I am officially reviving the ratty Ti blog.
For how long have I been wanting to address the bounty of rust and the sagging trunk on my ti? for a long time. I have worn the title of rustiest, nastiest fenders for too long. Often when removing the tires on the ti, I would get caught on some jagged rusty protrusion thus flaring out the rusty holes that surrounded my wheels. I probably should have run wider tires and claimed it as a performance mod, but I’m heavily invested in vredenstien 155′s as it is, something had to give..
That something turned out to be only tangentially related to the rust… It was the trunk latch! When hitting bumps on the freeway, the rear of the car would flex so hard that the trunk latch would pop leaving my trunk ajar such that I would have to pull over and refasten it. Unsuitable for a “daily” commuter!
I had been sitting on a reasonably good rear clip, and some good reproduction patch panels for some time now. I thought they looked cool sitting around the shop, but the thought of grafting them to the car was too scary to deal with. but as my alfa addiction sets in to full strength, the words “too scary to deal with” become muted into some sort of zombie slur “braaaaiiins… chop it up and feed it to the dogs”, “crap your pants and dive in” “fretting is harder than doing” “there ain’t nothing to it, but to do it”… choose your favorite, they all mean the same thing.. buy a case of zip-disks and welding wire. The shit is going down!
To start, it was important to know the extent of the damage, this required grinding away at the existing trunk for hours upon hours to find an appropriate seam to make the incisions.
Comparing the old and the new.. What have ya got? and what do you want?
The new rear clip was pretty sound. With a few dents to bang out and a little surface rust to remove. Its impressive that a 40 year old scavenged rear end could hold up so much better than the one that was on the car.
After some clean-up, it seemed the best place to make the cuts was along the wheel well seam and just up the top of the back wall. The cuts should match on both the donor and the wounded car so that the replacement part can be mated “seamlessly” I tried to think of natural reference points that would be identical on both trunks and that would aid alignment and fit up of the donor part. I also tried to make the cuts that “showed” on areas that wouldn’t be as prone to heat warping as there were long seams to be welded in order to make things work.
With the donor part prepped, it was time to make the “scary” cuts in the car that I wanted to be driving.
When you actually go looking for it, the rust is always worse than it appears. There was so much rot in the ti trunk, I’m sure many people would have been shocked that I drove the car all over the place, even with a full trunk. The weight of the fuel tank and the spare tire really don’t help matters as they basically are balanced on a “crush zone” of unsupported sheetmetal. With no real structural members in sight.
Would YOU save this car? On the plus side, it is very sound mechanically. And its one of the earliest 4 door 105 series Alfa that is state side. Add that to a 5 speed column shift, tatty red leather seats and the fact that the yuppies are trading pristine examples at such high dollar, I might be priced out of ever owning one again.. and… and.. well, I couldn’t say no.
Yikes! This is REAL. Though I do a lot of welding, I am not a body work professional. This kind of thing really makes me nervous.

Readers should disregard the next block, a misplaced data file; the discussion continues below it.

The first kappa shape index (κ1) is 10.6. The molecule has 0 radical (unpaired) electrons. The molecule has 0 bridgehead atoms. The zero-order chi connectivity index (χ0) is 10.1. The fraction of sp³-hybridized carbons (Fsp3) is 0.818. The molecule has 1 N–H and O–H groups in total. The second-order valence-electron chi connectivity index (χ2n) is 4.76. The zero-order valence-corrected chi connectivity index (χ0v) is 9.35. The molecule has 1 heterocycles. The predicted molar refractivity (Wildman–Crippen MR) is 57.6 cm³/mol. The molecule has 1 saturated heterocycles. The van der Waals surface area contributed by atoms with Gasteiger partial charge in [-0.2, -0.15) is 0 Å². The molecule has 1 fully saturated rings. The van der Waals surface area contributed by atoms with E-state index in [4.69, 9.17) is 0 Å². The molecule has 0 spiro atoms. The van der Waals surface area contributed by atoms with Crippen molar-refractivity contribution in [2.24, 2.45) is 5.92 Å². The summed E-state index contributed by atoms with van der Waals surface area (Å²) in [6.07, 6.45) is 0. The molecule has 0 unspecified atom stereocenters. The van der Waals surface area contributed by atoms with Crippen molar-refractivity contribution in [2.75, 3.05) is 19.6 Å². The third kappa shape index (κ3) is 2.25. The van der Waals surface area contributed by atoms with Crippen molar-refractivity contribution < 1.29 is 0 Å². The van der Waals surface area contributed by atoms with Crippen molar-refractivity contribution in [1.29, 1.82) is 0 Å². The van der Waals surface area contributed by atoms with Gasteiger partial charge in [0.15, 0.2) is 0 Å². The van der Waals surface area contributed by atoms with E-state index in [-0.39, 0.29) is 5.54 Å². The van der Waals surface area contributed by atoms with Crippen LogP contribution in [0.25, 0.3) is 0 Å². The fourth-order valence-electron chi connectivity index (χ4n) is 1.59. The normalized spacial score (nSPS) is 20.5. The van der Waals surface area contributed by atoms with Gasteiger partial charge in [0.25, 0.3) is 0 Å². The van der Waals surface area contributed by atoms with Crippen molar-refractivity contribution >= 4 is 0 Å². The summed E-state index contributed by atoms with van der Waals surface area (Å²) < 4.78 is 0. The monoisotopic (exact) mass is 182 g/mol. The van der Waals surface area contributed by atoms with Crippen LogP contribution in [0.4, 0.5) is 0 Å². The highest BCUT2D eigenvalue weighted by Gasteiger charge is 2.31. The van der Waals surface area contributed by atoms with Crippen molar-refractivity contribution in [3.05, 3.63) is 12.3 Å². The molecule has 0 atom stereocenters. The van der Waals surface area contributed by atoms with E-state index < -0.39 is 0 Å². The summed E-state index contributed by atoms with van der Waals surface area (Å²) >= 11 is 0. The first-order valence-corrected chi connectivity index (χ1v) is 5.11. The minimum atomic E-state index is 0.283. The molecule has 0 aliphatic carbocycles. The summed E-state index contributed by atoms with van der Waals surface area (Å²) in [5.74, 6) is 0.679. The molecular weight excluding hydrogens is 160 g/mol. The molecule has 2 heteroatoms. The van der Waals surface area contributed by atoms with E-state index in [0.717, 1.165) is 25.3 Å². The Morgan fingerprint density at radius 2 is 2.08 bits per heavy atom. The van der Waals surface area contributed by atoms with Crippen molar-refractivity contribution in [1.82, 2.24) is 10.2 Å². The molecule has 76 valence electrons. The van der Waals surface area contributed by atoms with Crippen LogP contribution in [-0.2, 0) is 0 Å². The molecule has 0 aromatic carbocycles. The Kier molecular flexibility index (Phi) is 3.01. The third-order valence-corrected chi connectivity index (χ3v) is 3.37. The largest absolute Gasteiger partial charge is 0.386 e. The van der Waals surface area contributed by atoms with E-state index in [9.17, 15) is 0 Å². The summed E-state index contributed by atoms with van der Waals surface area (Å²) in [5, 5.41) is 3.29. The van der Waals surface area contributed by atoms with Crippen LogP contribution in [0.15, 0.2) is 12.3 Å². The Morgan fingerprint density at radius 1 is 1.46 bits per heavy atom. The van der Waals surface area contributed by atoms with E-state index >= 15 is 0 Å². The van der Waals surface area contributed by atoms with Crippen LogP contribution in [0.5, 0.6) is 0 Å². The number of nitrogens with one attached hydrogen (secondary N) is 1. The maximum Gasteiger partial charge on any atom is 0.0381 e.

Holy shit. Its happening. Buddy looks a bit nervous and confused and I cant blame him, they say dogs can pick up on their owners emotions.
Here is a ratty ti glamor shot I never wanted to see.
The rust doesn’t just stop at any one point? It keeps going and going and going.
It’s no fun to leave your shop with this behind you. Go home and try to sleep.
There were long debates as to if the car would be better suited as a true “coda-tonca” y’know for improved aerodynamics.
You can see the rust went way up the wheel wells on both sides. Lots more work to do before you can even get started on the work you set out to do. Although that lesson is getting tired and predictable.
Here it is with some new metal grafted in, It’s not as easy as it seems it would be, and In these areas I don’t even care too much about appearances. Scary to think about work ahead in the areas I really do care about.
I painted and sealed this area, Alfa never did originally. I hope that it means the repairs will last a long while.
And on to the other side….
When you get overwhelmed and frustrated, clean something. Here I am scrubbing away my worries into a giant toxic pile of road grime.
The areas in the strut towers were rusty, this area seemed to be pretty important to the integrity of the trunk area and the rear suspension. I decided to make some 11 gauge metal reinforcements for these areas. A cardboard pattern was traced onto the plates, and the shape cut out with a zip disc, then plunging the zip disk along the bend lines makes it an easy chore to bend the pattern up by hand in the vice. After everything is bent and fits, the seams get welded and you have a real nice set of strut braces!
Then it was time to start fitting the donor section up and welding it in! the donor section turned out to have a little rust as well and needed the rear arches replaced. thankfully I had bought the patches earlier.
Long story short, (because I’m out of blogging time) It all went together pretty well, I might re-visit a few sections to try to get a straighter repair, but the rear end is now solid and rust free! I finished within minutes of when I needed to be road worthy for the Snowball rally! several hundred miles of sierra nevada road and the trunk stayed firmly closed, gas tank held securely in place and far less cockpit fumes than I previously had. I’ll tune up this post when I get a longer free-moment to write up the finale..